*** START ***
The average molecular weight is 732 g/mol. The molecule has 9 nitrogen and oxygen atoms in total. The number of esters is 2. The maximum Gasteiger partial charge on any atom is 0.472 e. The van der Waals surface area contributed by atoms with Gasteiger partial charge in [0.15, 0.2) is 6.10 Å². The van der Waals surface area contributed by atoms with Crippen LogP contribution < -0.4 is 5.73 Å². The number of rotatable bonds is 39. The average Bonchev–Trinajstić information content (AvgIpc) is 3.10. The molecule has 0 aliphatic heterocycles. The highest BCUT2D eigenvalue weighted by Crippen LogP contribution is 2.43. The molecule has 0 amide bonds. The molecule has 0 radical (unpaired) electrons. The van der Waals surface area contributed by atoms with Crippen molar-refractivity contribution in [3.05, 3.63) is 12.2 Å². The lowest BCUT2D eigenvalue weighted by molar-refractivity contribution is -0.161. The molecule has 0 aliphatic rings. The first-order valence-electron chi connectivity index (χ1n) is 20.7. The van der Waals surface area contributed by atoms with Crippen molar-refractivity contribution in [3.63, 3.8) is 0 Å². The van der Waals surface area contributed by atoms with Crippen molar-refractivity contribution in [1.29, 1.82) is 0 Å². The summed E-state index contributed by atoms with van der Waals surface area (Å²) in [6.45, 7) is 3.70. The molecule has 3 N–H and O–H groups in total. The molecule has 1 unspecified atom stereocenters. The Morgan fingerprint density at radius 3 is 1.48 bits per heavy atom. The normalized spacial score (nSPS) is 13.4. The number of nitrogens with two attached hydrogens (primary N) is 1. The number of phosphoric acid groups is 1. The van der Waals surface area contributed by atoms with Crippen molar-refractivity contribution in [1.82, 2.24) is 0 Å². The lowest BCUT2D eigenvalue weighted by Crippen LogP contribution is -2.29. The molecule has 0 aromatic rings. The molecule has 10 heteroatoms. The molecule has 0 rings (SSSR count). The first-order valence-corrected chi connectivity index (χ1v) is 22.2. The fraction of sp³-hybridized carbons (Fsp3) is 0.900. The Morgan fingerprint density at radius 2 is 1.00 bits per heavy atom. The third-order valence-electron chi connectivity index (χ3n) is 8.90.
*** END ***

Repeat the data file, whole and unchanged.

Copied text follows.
The average molecular weight is 732 g/mol. The molecule has 9 nitrogen and oxygen atoms in total. The number of esters is 2. The maximum Gasteiger partial charge on any atom is 0.472 e. The van der Waals surface area contributed by atoms with Gasteiger partial charge in [0.15, 0.2) is 6.10 Å². The van der Waals surface area contributed by atoms with Crippen LogP contribution < -0.4 is 5.73 Å². The number of rotatable bonds is 39. The average Bonchev–Trinajstić information content (AvgIpc) is 3.10. The molecule has 0 aliphatic heterocycles. The highest BCUT2D eigenvalue weighted by Crippen LogP contribution is 2.43. The molecule has 0 amide bonds. The molecule has 0 radical (unpaired) electrons. The van der Waals surface area contributed by atoms with Crippen molar-refractivity contribution in [3.05, 3.63) is 12.2 Å². The lowest BCUT2D eigenvalue weighted by molar-refractivity contribution is -0.161. The molecule has 0 aliphatic rings. The first-order valence-electron chi connectivity index (χ1n) is 20.7. The van der Waals surface area contributed by atoms with Crippen molar-refractivity contribution in [3.63, 3.8) is 0 Å². The van der Waals surface area contributed by atoms with Crippen molar-refractivity contribution in [1.29, 1.82) is 0 Å². The summed E-state index contributed by atoms with van der Waals surface area (Å²) in [6.45, 7) is 3.70. The molecule has 3 N–H and O–H groups in total. The molecule has 1 unspecified atom stereocenters. The Morgan fingerprint density at radius 3 is 1.48 bits per heavy atom. The normalized spacial score (nSPS) is 13.4. The number of nitrogens with two attached hydrogens (primary N) is 1. The number of phosphoric acid groups is 1. The van der Waals surface area contributed by atoms with Crippen molar-refractivity contribution in [1.82, 2.24) is 0 Å². The lowest BCUT2D eigenvalue weighted by Crippen LogP contribution is -2.29. The molecule has 0 aromatic rings. The molecule has 10 heteroatoms. The molecule has 0 rings (SSSR count). The first-order valence-corrected chi connectivity index (χ1v) is 22.2. The fraction of sp³-hybridized carbons (Fsp3) is 0.900. The Morgan fingerprint density at radius 2 is 1.00 bits per heavy atom. The third-order valence-electron chi connectivity index (χ3n) is 8.90.